Point Arguello Lighthouse
To be honest about it, there’s not much that’s exciting about the Point Arguello lighthouse itself.
It was constructed in 1901 as an aid to navigation for this very dangerous section of coastline and only lasted until 1934 when it was demolished and replaced by a non-romantic skeletal steel tower.
That tower was replaced in 1967 by an even less-romantic beacon on a single steel post.
You can’t visit the Point Arguello lighthouse since it is located on the Vandenberg Air Force Base, and even if you could, there’s not much to see in the way of historic buildings. The only way to get a glimpse is if you are traveling on Amtrak. You will need to be ready and have a good telephoto lens as the site is about a half mile from the tracks.
It might be more interesting to look out the other side of the train and view the rocket launch facilities at Vandenberg. Satellites are launched from here and missile testing is done as well.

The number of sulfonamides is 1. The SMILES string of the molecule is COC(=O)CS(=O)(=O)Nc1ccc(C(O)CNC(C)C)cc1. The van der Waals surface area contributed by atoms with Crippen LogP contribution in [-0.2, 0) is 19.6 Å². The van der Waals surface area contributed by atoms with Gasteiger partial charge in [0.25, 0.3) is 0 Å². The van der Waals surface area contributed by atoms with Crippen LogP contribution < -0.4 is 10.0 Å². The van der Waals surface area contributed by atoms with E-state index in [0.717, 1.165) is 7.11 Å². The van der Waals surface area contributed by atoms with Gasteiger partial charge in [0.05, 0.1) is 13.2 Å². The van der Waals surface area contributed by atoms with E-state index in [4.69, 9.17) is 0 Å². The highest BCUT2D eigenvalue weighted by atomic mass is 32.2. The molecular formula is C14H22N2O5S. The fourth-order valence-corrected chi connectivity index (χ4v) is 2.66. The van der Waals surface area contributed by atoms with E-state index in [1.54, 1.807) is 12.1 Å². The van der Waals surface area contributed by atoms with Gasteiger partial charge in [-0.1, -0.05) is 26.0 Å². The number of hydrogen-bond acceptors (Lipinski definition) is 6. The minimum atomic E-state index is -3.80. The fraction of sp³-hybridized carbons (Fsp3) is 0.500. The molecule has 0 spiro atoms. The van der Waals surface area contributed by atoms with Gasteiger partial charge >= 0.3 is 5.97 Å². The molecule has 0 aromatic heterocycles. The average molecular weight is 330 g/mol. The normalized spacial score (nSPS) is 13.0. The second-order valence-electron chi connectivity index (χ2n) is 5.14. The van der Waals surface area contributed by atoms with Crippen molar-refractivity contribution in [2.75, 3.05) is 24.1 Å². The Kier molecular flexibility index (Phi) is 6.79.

Point Arguello Light Quick Facts:
Year built: 1901
GPS coordinates: 34.5771 / -120.6472
Height: 100 ft.
Light signature: Flashing – white – 15sec
Range: 17 miles
Open to the public?: No – on a military base
What is interesting and sad about Point Arguello is the history of shipwrecks that have occurred in the area. It has also acquired the dubious distinction as the “graveyard of the Pacific” on account of the more than 50 wrecks that have happened here.
In 1854 during the gold rush, the “Yankee Blade”, a steamship heading from San Francisco to the Isthmus of Panama, ran aground on rocks just offshore. Loaded with passengers and their gold, the loss of life reported online varies from 15 to 415. The gold has long since been recovered by divers.
The construction of the lighthouse in 1901 didn’t eliminate disasters. The worst naval peacetime incident occurred in 1923 with the loss of 7 new destroyers and 23 lives in darkness and heavy fog.
That incident had been preceded earlier in the by the loss of the mailship SS Cuba nearby in the fog.